Georgia’s athletic director offered no resignation Thursday night in the aftermath of his DUI arrest.
Instead Evans was adamant he wanted to keep his job, using the words apologize, mistake and shame five times each in his opening statement and ensuing answers to questions from the media.
“I believe—and will always believe—what should be done is what is in the best interest of this institution,” Evans said. “I do feel like my actions have put a black cloud over our storied program, one of which I never thought in my years here at the University of Georgia I would bring shame to this magnificent institution.”
After 10 grueling minutes sitting in front of reporters and cameras, glaring questions still linger.
Why was Courtney Fuhrmann, a 28-year-old real estate agent from Atlanta arrested along with Evans for disorderly conduct, in his vehicle?
Evans said she was just a friend, and offered nothing else.
How much had Evans had to drink, and why did he refuse to take a Breathalyzer test?
Once again, Evans, athletic director since 2004, said he had been advised not to talk specifics due to the ongoing investigation.
Would the police surveillance tape offer more answers once released?
We’re not yet sure.
Taking Evans' professional career out of the frame for just a moment, how is his family handling such dishonorable news?
“I brought shame to them,” Evans said. “I have two lovely children. I have a beautiful wife who is going through a lot right now, which haunts me. When you have such deep feelings and love for someone and you hurt them, as we all know, it’s something that’s hard to take, and I’ve done just that. I’ve hurt everybody.”
While Evans attempts to collect his personal life, professionally his fate is in University President Michael Adams and the rest of the Georgia administration’s hands.
“Dr. Adams is supportive,” Evans said. “I think he’s going to let things play out. He has to do what is in the best interest of this institution. He told me that. I told him I agreed with him from that standpoint. He knows I made a mistake, a serious mistake. He understands that. I believe that Dr. Adams wants to work through that with me, but at the same time I think it depends on how things play out.”
Adams may be supportive as Evans indicates, but since the president is on vacation he left inquiring minds with only a written statement that did little in providing answers.
Will Adams fire Evans, and if so what is his timetable to reach such a decision?
Once again, an answer is not readily available.
An ironic sting to what was supposed to be a commemorative day, Evans brand new 5-year contract, worth $550,000 annually was set to begin Thursday.
Placed in charge of one of the most profitable athletic associations in the country, do Evans' actions limit his ability to be a leader?
Early Thursday afternoon Evans met with Georgia coaches and senior staff to apologize for not leading by example, and for bringing shame to the program.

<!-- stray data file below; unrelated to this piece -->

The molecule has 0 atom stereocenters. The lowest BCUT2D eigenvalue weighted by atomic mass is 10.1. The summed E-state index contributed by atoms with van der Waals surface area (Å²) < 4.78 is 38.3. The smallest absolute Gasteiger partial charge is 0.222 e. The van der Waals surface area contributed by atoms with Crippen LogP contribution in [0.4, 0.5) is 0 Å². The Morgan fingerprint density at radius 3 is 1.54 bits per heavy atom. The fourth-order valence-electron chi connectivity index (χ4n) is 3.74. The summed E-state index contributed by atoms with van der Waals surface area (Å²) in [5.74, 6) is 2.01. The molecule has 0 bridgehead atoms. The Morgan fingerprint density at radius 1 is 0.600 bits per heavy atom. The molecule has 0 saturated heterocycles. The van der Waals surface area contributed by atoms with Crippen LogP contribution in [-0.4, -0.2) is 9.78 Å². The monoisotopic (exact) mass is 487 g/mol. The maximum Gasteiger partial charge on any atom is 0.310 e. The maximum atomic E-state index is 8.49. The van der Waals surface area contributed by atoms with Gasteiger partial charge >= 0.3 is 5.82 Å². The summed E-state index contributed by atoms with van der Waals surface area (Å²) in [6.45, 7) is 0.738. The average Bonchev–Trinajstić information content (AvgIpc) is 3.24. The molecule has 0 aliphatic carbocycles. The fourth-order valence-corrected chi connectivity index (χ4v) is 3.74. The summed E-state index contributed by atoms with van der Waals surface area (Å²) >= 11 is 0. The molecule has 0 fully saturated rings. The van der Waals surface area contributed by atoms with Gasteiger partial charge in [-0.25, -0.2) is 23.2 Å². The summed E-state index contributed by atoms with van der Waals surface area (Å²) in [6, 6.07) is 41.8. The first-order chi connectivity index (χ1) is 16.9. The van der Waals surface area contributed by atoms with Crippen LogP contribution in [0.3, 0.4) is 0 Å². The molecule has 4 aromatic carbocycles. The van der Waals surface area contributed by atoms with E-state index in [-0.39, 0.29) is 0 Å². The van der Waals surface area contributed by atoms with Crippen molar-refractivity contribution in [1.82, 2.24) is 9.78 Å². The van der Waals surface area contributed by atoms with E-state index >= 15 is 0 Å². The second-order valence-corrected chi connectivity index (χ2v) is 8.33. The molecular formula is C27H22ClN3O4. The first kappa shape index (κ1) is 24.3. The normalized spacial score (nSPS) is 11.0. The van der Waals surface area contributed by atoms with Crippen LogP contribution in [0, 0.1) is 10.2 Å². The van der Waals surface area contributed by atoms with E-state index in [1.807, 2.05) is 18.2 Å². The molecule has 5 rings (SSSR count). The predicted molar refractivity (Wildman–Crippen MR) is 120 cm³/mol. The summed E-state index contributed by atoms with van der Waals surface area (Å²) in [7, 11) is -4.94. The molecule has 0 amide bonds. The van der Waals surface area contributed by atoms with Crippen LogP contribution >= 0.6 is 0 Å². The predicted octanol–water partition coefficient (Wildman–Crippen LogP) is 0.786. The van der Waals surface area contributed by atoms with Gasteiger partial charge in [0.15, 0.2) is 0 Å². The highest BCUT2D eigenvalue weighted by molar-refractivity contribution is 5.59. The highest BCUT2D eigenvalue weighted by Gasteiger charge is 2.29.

Most of those coaches—basketball coaches Mark Fox and Andy Landers, baseball coach David Perno and swimming coach Jack Bauerle—were part of the massive procession that entered the room prior to Evans taking center stage.
For whatever reason football coach Mark Richt was not one of them.
“Well Damon met with the group this afternoon,” Fox said. “I think he wanted to, as he mentioned, apologize and take responsibility, and he stood up like a man and did so.”
While Evans is playing the “learn from your mistakes,” card, some disappointed University students disagree.
“I think not resigning is showing selfishness,” said David Payne, a senior majoring in agricultural business. “It sounds like he has a lot of personal things to handle, and he’s showing disregard to his personal life and family by not resigning his position. Things in your personal life affect your professional life, especially when you have the responsibilities and power his position commands. I think he should be fired.”
Despite what we know happened and still wondering what exactly did happen, Evans said resigning never crossed his mind.
Instead he said he plans to regain the trust of the administration, fans and his family all while holding his current position.
“I’ve got a lot of soul searching,” Evans said. “I’ve got a lot thinking to do. I’ve got to take a step back and pause and say, ‘Damon, you’ve got to get back on track. You’ve got to set an example. You’ve got to be the leader that you talked about being. You’ve got to be the role model for the student-athletes that come through this institution that you say you are.’”
Is all this possible for a man to accomplish while tied to such responsibility amid such scrutiny?
That’s just one more lingering question.